Little things mean a lot when it comes to selling your home and getting a great price for it. But if everything counts and you have only so much time and money to invest, how do you know where to start to get your home for-sale ready and to fetch the best price?
As we head into the hottest selling season and with 5.3 million homes expected to change hands this year, use some or all of these strategies to help you leverage all you can against the competition.
- Stage and declutter your home
- Clean it up!
- Enhance your curb appeal
- Pay attention to details
- Refresh your kitchen and bath
- Invest in good photos
- Don’t DIY everything
- Try not to take it personally
One of the panel members Consumer Reports consulted was the former executive producer for This Old House, Massachusetts realtor and renovation consultant, Bruce Irving. Bruce was previously interviewed by Oprah protégé, Nate Berkus, and The New York Times called him “the house whisperer.”
“Do all the work necessary to make your property look good, not through expensive changes but through excellent staging,” says Irving. “Your agent should be able to provide proper advice and even bring in a professional.”
That means clearing out your clutter.
“I have a gal who I send into listings to declutter and depersonalize for sellers and just tidy things up using the sellers’ own possessions for the most part,” says Karen Wallace, an agent with Lyon Real Estate, located in Auburn, CA.
Tara Miller of Tarabell’s Designs in Portland, OR, does just that: she helps homeowners and agents stage their houses for maximum sales appeal.
Miller points out that people who don’t keep up on needed repairs end up spending the most when it comes time to prepare a home for sale.
“It’s remarkable what regular home maintenance, cleanliness, and minimizing clutter in your everyday life can do for you when it comes time to sell.”
She also notes that staging a home is very different from designing or decorating. “It’s a tough thought, but not everyone likes your pets, hobbies, sports teams, or religion.”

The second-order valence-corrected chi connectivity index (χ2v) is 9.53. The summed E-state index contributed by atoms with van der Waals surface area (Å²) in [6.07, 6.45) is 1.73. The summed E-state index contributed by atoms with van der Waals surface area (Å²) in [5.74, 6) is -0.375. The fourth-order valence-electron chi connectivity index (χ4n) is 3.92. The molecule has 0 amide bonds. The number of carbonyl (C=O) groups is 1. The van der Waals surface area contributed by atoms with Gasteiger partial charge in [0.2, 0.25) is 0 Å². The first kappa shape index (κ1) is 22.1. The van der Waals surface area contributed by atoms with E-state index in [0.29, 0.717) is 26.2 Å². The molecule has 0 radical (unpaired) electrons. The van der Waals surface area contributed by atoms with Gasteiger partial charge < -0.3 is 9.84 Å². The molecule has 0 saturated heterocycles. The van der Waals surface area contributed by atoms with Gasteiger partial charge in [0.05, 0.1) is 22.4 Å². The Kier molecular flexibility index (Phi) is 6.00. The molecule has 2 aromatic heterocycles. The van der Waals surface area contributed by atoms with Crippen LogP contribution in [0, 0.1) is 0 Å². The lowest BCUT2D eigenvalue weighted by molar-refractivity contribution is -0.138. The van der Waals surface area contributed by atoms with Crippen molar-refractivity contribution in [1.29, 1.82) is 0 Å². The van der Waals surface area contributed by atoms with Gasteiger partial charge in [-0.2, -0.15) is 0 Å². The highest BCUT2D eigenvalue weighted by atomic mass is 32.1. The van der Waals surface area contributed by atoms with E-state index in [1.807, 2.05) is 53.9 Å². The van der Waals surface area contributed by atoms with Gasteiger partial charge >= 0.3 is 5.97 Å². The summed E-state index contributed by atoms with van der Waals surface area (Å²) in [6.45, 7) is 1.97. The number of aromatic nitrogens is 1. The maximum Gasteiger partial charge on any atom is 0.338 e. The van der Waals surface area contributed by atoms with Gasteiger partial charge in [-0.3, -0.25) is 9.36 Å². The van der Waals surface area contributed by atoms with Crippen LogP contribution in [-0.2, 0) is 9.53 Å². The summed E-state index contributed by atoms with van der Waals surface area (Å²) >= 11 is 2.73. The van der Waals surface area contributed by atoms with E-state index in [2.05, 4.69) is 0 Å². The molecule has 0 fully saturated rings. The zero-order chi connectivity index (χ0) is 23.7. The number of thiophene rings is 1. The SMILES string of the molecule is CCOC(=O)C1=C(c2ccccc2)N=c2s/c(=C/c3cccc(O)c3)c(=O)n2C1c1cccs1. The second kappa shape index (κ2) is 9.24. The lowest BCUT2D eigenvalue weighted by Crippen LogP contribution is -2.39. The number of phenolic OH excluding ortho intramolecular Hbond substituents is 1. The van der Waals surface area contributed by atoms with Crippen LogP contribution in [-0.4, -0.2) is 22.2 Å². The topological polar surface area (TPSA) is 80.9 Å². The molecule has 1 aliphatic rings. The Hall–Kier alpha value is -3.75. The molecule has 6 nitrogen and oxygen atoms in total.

“If it’s dirty, it will not sell — even if it’s a great place,” says Kathy Partak, a realtor with Select Estate Properties in Auburn, CA.
In fact, most of the agents we spoke to focused on overall cleanliness and space as the biggest factor in selling your home.
And cleanliness pays off, according to Consumer Reports: cleaning can deliver a 3% to 5% return on investment, and this is something you can do yourself.
When showing your home, Irving adds, “Raise window blinds, lower toilet seats — make sure the place looks at least as good as it would if you were having your boss over for dinner.”
First impressions sell your home. As soon as a potential buyer drives up to your house, they’re making judgments — and a messy yard or a broken mailbox could cost you.
“Exterior space is ‘free’ extra square footage and is so appealing to buyers,” says Wallace. “It pays to enhance it.”
But if your staging budget doesn’t include the outdoors, Partak suggests making the most of the walk from the car to the entry.
“Make it look nice from the curb with some easy potted or planted flowers to trim the walkway.”
The details that you may believe are insignificant can turn out to be major selling points for your home. For Irving that includes everything from paint touch-ups throughout the house to a full redo of public rooms.
“Wash your windows, replace compact fluorescent bulbs with incandescent or halogen, and remove or minimize personal photographs,” he says.
If you have a small budget, Partak suggests upgrading to energy-efficient windows, and adding new appliances in the kitchen. “These are always the things that bring in more money.”
Don’t forget two of the the most important rooms in your home: the kitchen and bathroom. Consumer Reports estimates that you can increase your home’s value by as much as 7% through renovation.
If you don’t have renovations in your budget, Kristen Kohnstamm, principal broker and co-owner of Dunthorpe Properties, a luxury real estate firm in Portland, OR, recommends fresh paint, a low-hanging opportunity to freshen up your space and potentially boost your asking price.
Choose a neutral palette to increase the appeal to as many tastes as possible; buyers need to be able to easily visualize themselves living in the home, and bright colors might turn them off.
“The worst thing you can do is put lots of money into things like carpet, paint, and other aesthetics that a new homeowner will likely want to change,” says Kohnstamm.
Make sure your real estate agent offers great photos that show your home in its best light when it comes time to list. Home buyers seeking a new place to live will see the pictures online before ever making a decision to visit.
And when it comes to open houses and showings, Irving suggests you “absent yourself” because sellers can sometimes get in the way of a sale by taking things too personally.
Irving’s top tip includes a good finger-wagging at people who think they can DIY a home sale and still come out ahead.
“First and foremost, for correct pricing, widest and best marketing, and the highest price, hire a real estate agent,” says Irving.
Kohnstamm cautions first-time sellers to temper their emotions when it comes to the sale of their home. This won’t necessarily increase the value, but will speed up the sale.
“Whatever comments are [made] about your home, they’re never intended as a personal affront. Remember, everyone has different tastes, but clean and well-maintained never goes out of style.”
Image credit: flickr